by AJ Dellinger, digitaltrends.com
January 6, 2013
Nvidia's Project Shield will play both native Android games and PC games streamed from GeForce-equipped computers, displaying them on its 5-inch screen or on big-screen TVs via HDMI.
After spending the majority of its CES 2013 press conference talking about how its Tegra 4 processor would make mobile devices more universal, Nvidia surprised the crowd by revealing a product with a very specific focus: mobile gaming. Project Shield, or “Thor” as Nvidia president Jen-Hsun Huang mistakenly called it, attempts to get a handle on Android gaming with a game controller and attached 5-inch screen.
Powered by the aforementioned Tegra 4, Project Shield is intended to play console-quality games.
Shield runs entirely on Android and will be capable of running apps from the Google Play Store. The 5-inch display is a multitouch screen, displaying games in 720p. If you’d rather not play on that attached screen because you’ve got a bigger screen available (a 4k television was used during the press conference), Shield can push video to external displays over HDMI. The 38-Watt-hour battery should deliver 5 to 10 hours of gaming, or stream high-definition video for up to 24 hours.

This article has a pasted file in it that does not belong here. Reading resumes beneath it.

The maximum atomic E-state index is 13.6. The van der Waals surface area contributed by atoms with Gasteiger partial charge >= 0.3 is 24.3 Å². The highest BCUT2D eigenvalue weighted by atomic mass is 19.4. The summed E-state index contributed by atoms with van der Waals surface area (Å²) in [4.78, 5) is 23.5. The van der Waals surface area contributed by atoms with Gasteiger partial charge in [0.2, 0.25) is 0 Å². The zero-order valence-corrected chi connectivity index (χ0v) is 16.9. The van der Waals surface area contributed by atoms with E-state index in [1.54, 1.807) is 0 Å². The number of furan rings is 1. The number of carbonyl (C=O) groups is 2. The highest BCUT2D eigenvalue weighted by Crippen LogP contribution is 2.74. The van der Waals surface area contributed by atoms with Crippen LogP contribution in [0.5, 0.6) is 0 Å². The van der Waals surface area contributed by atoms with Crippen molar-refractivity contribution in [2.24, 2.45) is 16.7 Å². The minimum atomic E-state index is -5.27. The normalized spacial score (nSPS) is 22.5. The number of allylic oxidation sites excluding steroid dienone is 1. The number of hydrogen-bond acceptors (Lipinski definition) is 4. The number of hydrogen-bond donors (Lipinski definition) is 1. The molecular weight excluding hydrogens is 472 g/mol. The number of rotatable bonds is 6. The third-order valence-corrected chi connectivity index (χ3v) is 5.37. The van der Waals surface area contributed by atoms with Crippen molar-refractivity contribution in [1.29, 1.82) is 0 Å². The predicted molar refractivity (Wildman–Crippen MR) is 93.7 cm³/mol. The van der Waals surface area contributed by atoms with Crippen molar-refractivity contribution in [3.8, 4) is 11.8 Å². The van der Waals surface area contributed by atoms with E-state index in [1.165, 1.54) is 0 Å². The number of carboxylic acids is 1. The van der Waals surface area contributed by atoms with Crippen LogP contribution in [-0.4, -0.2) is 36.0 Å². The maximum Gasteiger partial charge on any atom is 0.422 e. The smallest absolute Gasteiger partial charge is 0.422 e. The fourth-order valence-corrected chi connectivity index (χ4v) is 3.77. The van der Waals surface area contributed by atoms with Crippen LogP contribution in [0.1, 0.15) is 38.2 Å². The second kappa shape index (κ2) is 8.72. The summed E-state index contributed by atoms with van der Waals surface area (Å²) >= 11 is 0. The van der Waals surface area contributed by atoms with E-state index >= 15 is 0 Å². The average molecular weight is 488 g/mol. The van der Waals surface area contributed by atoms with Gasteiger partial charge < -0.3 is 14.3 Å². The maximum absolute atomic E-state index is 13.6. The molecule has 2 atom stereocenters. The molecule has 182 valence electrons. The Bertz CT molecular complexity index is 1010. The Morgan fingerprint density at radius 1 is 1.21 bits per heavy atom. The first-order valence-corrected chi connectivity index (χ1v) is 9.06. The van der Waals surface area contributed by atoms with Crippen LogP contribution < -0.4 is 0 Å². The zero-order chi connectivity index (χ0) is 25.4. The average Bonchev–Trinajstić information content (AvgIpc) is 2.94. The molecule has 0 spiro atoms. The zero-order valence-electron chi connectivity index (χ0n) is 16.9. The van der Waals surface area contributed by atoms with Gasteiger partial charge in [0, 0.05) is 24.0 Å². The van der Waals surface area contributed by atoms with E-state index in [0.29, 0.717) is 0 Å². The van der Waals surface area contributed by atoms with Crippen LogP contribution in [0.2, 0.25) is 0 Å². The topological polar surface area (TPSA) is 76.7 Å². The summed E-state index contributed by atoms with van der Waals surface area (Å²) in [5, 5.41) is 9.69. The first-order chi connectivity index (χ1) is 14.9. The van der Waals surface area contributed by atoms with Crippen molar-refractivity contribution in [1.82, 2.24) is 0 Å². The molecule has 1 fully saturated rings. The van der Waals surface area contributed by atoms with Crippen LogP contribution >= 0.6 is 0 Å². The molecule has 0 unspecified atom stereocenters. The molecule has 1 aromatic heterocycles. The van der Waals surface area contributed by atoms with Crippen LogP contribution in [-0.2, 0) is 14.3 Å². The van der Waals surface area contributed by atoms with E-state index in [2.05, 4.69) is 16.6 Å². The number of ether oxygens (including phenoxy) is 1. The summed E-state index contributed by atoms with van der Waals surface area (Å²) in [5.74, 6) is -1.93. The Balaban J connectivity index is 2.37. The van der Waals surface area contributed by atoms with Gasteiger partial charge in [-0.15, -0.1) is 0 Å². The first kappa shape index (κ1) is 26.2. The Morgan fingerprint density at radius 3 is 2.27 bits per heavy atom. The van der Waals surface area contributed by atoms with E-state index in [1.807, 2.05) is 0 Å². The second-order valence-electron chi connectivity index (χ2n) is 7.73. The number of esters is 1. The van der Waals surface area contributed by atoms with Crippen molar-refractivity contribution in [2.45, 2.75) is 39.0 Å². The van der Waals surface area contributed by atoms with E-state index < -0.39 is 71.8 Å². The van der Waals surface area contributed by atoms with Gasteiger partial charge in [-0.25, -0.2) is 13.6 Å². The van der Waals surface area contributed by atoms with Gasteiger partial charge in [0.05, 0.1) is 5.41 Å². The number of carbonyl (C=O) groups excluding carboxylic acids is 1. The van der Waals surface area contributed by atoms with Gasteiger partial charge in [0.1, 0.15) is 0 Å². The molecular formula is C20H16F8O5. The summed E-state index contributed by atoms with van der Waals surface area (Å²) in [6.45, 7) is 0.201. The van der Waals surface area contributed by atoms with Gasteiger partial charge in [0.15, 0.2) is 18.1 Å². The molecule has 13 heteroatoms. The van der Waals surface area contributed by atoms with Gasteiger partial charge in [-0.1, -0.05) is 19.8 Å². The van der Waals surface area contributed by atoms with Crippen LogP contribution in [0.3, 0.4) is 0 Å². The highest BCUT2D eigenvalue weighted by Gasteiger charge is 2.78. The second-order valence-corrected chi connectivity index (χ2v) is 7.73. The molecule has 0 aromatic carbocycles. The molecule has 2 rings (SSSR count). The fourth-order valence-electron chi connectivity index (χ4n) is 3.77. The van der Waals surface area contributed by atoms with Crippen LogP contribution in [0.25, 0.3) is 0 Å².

Besides playing Android games, Project Shield will also stream game from GeForce-equipped PCs to the controller, like a personal version of OnLive. The streaming feature will give gamers access to all of their PC games, including those housed in their Steam libraries, making it possible to game on the go. Owning this device will essentially guarantee that you won’t ever get anything done while traveling ever again.
The device also includes a sound-processing system Nvidia promises will rival the quality of laptops using Beats Audio, and a microSD card expansion slot. The controller, which bares a striking resemblance to an Xbox 360 controller, features a D-Pad and dual control sticks for movement, action buttons, and bumpers laid out on a clamshell design. Nvidia has not yet discussed pricing or availability for Project Shield.